Saturday, November 14, 2009

Strong Leonid Meteor Shower expected Tuesday

Night owls and early morning risers should circle November 17 on their calendars. Early that morning a moderate to possibly very strong showing of the annual Leonid meteor shower is likely to happen - weather permitting.

Although the strongest displays will occur over Asia, a more modest, but still potentially enjoyable display of a few dozen Leonid meteors per hour is expected for North America. Observers in the eastern United States and Canada will be particularly well-positioned for maximum activity, expected sometime between 3:30 and 5:30 a.m. EST, when the radiant of the Leonid shower will be well up in the dark southeastern sky.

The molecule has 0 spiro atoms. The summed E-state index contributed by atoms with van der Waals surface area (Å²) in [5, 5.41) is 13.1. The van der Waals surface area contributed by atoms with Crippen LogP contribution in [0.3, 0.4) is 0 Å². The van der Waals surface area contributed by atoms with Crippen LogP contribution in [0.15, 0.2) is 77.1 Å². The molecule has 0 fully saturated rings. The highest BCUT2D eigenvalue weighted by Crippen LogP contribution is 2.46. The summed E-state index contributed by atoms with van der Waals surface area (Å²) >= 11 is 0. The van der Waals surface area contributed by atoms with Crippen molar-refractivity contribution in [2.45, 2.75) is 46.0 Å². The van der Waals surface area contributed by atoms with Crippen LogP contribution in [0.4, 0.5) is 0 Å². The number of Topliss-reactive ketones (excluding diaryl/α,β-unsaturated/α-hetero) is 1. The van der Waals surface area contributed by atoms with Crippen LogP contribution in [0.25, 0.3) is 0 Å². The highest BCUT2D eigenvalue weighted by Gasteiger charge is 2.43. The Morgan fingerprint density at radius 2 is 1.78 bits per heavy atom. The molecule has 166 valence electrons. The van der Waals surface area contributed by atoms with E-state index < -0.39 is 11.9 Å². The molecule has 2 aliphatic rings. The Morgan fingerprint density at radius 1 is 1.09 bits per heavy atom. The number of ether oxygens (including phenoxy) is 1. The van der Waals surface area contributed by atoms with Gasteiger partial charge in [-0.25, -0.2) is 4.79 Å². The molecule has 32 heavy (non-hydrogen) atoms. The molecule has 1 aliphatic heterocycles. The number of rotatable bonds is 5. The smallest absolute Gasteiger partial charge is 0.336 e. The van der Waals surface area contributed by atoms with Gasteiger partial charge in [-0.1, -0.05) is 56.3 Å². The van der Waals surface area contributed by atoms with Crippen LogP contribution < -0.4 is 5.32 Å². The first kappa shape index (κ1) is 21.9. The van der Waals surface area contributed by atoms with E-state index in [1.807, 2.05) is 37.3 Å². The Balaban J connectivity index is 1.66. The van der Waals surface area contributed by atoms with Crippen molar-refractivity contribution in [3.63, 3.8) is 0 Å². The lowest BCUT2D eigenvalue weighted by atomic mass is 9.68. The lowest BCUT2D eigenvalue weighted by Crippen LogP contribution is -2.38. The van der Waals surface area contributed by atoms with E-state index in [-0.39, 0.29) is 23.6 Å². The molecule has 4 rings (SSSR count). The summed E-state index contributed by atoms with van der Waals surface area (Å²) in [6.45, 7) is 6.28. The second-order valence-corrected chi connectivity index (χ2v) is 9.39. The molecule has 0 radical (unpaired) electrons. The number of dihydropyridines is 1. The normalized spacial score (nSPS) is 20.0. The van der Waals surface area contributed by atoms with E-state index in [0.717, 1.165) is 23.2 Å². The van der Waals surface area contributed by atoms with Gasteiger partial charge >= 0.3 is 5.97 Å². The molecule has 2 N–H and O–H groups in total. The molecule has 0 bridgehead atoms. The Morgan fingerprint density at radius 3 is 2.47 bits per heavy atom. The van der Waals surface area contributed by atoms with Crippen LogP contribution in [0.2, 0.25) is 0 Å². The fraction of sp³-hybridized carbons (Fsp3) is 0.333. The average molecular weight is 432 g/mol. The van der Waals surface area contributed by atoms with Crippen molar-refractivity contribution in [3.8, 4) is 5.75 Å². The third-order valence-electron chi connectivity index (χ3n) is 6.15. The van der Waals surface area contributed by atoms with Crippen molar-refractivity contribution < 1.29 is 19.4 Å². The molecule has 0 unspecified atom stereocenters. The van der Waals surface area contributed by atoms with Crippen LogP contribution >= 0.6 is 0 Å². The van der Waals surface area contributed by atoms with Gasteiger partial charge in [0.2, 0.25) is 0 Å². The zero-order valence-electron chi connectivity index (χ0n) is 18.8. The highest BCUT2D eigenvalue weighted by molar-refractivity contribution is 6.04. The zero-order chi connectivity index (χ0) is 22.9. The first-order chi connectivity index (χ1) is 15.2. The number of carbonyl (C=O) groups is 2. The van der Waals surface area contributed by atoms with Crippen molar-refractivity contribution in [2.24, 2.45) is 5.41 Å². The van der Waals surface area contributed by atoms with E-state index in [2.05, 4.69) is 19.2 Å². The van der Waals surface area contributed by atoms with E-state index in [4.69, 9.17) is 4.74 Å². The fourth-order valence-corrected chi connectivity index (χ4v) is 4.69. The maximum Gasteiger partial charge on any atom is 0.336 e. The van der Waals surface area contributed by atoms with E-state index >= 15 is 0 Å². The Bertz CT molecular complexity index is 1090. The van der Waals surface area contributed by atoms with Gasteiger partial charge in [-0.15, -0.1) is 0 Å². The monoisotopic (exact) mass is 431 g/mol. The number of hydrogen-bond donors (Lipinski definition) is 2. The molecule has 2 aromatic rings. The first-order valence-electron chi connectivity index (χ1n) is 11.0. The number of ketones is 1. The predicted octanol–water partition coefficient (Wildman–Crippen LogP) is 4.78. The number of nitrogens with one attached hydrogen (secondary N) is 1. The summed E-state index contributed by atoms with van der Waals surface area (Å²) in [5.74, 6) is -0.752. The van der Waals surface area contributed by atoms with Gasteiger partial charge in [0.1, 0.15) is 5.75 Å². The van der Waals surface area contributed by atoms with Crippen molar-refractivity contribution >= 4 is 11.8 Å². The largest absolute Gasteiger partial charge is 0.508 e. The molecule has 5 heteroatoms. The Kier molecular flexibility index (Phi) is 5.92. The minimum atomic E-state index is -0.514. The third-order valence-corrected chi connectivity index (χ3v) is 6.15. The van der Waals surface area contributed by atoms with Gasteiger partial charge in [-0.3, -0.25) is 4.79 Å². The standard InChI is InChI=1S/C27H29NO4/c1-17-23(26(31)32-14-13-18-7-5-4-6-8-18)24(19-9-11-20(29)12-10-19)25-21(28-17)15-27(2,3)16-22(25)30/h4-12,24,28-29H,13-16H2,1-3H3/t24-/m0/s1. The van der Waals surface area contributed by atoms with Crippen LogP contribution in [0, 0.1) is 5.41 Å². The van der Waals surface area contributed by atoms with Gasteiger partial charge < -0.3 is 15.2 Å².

Additionally, there won't be any interference from the moon this year, making it easier to catch the fainter meteor streaks.

The Leonid meteors are thought to be the dusty legacy of Comet Tempel-Tuttle. As the Earth encounters the debris left behind by the comet's previous passes through our orbit, these tiny fragments of the comet – typically no bigger than a sand grain or the occasional pea – impact our atmosphere at speeds of up to 45 miles per second, causing them to blaze briefly but brightly in the night sky.

Although peak viewing is expected during the predawn hours of Nov. 17, early-morning hours on the dates surrounding Nov. 17 could provide a decent showing as well.

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